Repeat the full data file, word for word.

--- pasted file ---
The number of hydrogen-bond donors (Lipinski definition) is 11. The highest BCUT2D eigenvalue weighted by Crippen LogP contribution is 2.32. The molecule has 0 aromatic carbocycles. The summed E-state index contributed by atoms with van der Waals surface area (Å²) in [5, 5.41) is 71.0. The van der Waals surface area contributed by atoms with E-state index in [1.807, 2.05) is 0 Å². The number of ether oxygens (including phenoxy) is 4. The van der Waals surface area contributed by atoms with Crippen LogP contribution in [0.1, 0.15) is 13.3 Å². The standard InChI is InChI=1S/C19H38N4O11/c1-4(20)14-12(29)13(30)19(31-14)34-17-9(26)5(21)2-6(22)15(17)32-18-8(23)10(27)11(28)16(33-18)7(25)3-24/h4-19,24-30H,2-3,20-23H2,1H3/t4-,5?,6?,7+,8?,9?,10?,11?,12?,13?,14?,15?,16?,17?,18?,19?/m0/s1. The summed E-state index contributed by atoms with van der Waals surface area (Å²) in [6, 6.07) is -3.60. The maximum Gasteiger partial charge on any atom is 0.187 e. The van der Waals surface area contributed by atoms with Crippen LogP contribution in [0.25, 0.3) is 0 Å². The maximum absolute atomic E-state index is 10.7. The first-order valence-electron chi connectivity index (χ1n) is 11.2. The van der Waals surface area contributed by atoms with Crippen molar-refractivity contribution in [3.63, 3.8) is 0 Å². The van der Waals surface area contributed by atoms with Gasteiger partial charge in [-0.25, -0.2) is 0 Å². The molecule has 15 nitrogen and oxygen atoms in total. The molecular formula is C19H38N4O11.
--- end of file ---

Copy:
The number of hydrogen-bond donors (Lipinski definition) is 11. The highest BCUT2D eigenvalue weighted by Crippen LogP contribution is 2.32. The molecule has 0 aromatic carbocycles. The summed E-state index contributed by atoms with van der Waals surface area (Å²) in [5, 5.41) is 71.0. The van der Waals surface area contributed by atoms with E-state index in [1.807, 2.05) is 0 Å². The number of ether oxygens (including phenoxy) is 4. The van der Waals surface area contributed by atoms with Crippen LogP contribution in [0.1, 0.15) is 13.3 Å². The standard InChI is InChI=1S/C19H38N4O11/c1-4(20)14-12(29)13(30)19(31-14)34-17-9(26)5(21)2-6(22)15(17)32-18-8(23)10(27)11(28)16(33-18)7(25)3-24/h4-19,24-30H,2-3,20-23H2,1H3/t4-,5?,6?,7+,8?,9?,10?,11?,12?,13?,14?,15?,16?,17?,18?,19?/m0/s1. The summed E-state index contributed by atoms with van der Waals surface area (Å²) in [6, 6.07) is -3.60. The maximum Gasteiger partial charge on any atom is 0.187 e. The van der Waals surface area contributed by atoms with Crippen LogP contribution in [0.25, 0.3) is 0 Å². The maximum absolute atomic E-state index is 10.7. The first-order valence-electron chi connectivity index (χ1n) is 11.2. The van der Waals surface area contributed by atoms with Crippen molar-refractivity contribution in [3.63, 3.8) is 0 Å². The van der Waals surface area contributed by atoms with Gasteiger partial charge in [-0.25, -0.2) is 0 Å². The molecule has 15 nitrogen and oxygen atoms in total. The molecular formula is C19H38N4O11.